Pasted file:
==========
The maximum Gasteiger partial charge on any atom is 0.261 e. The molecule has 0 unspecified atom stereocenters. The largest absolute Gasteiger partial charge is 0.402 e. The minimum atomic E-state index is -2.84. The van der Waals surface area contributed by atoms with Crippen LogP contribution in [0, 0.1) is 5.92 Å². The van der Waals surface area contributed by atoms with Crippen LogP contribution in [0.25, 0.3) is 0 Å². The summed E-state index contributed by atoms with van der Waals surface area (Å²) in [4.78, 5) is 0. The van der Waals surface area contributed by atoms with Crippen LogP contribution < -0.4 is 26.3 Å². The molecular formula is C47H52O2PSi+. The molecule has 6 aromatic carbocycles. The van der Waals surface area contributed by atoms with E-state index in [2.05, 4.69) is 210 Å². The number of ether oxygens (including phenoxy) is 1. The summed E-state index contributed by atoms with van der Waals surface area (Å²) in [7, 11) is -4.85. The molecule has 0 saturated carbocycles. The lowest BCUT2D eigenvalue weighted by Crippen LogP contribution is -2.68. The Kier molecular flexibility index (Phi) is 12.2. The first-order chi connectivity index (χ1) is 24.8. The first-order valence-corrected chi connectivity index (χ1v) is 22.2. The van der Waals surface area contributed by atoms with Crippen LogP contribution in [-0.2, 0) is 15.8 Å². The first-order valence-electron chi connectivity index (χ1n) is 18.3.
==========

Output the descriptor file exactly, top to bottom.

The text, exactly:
The maximum Gasteiger partial charge on any atom is 0.261 e. The molecule has 0 unspecified atom stereocenters. The largest absolute Gasteiger partial charge is 0.402 e. The minimum atomic E-state index is -2.84. The van der Waals surface area contributed by atoms with Crippen LogP contribution in [0, 0.1) is 5.92 Å². The van der Waals surface area contributed by atoms with Crippen LogP contribution in [0.25, 0.3) is 0 Å². The summed E-state index contributed by atoms with van der Waals surface area (Å²) in [4.78, 5) is 0. The van der Waals surface area contributed by atoms with Crippen LogP contribution < -0.4 is 26.3 Å². The molecular formula is C47H52O2PSi+. The molecule has 6 aromatic carbocycles. The van der Waals surface area contributed by atoms with E-state index in [2.05, 4.69) is 210 Å². The number of ether oxygens (including phenoxy) is 1. The summed E-state index contributed by atoms with van der Waals surface area (Å²) in [7, 11) is -4.85. The molecule has 0 saturated carbocycles. The lowest BCUT2D eigenvalue weighted by Crippen LogP contribution is -2.68. The Kier molecular flexibility index (Phi) is 12.2. The first-order chi connectivity index (χ1) is 24.8. The first-order valence-corrected chi connectivity index (χ1v) is 22.2. The van der Waals surface area contributed by atoms with Crippen LogP contribution in [-0.2, 0) is 15.8 Å². The first-order valence-electron chi connectivity index (χ1n) is 18.3.